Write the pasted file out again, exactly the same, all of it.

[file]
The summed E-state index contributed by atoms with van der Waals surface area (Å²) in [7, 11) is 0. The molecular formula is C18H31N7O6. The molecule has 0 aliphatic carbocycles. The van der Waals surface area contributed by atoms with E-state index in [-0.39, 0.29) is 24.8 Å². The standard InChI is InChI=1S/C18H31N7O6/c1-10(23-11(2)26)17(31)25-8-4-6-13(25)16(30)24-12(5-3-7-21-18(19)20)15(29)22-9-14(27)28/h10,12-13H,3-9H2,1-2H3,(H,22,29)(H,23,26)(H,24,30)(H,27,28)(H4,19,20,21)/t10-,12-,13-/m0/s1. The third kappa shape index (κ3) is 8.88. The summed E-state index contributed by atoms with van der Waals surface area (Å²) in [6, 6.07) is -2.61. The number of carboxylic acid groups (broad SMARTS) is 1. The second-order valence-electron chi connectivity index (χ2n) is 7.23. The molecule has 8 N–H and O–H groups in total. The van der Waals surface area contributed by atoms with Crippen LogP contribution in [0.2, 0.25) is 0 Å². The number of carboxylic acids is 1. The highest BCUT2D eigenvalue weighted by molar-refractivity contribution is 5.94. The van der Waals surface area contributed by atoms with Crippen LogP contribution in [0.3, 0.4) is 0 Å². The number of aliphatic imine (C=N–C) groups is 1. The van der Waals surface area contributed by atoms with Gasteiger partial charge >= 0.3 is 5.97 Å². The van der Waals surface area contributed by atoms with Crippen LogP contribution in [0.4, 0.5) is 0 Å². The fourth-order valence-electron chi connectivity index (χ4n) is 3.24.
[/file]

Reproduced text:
The summed E-state index contributed by atoms with van der Waals surface area (Å²) in [7, 11) is 0. The molecular formula is C18H31N7O6. The molecule has 0 aliphatic carbocycles. The van der Waals surface area contributed by atoms with E-state index in [-0.39, 0.29) is 24.8 Å². The standard InChI is InChI=1S/C18H31N7O6/c1-10(23-11(2)26)17(31)25-8-4-6-13(25)16(30)24-12(5-3-7-21-18(19)20)15(29)22-9-14(27)28/h10,12-13H,3-9H2,1-2H3,(H,22,29)(H,23,26)(H,24,30)(H,27,28)(H4,19,20,21)/t10-,12-,13-/m0/s1. The third kappa shape index (κ3) is 8.88. The summed E-state index contributed by atoms with van der Waals surface area (Å²) in [6, 6.07) is -2.61. The number of carboxylic acid groups (broad SMARTS) is 1. The second-order valence-electron chi connectivity index (χ2n) is 7.23. The molecule has 8 N–H and O–H groups in total. The van der Waals surface area contributed by atoms with Crippen LogP contribution in [0.2, 0.25) is 0 Å². The number of carboxylic acids is 1. The highest BCUT2D eigenvalue weighted by molar-refractivity contribution is 5.94. The van der Waals surface area contributed by atoms with Crippen LogP contribution in [0.3, 0.4) is 0 Å². The number of aliphatic imine (C=N–C) groups is 1. The van der Waals surface area contributed by atoms with Gasteiger partial charge >= 0.3 is 5.97 Å². The van der Waals surface area contributed by atoms with Crippen LogP contribution in [0.4, 0.5) is 0 Å². The fourth-order valence-electron chi connectivity index (χ4n) is 3.24.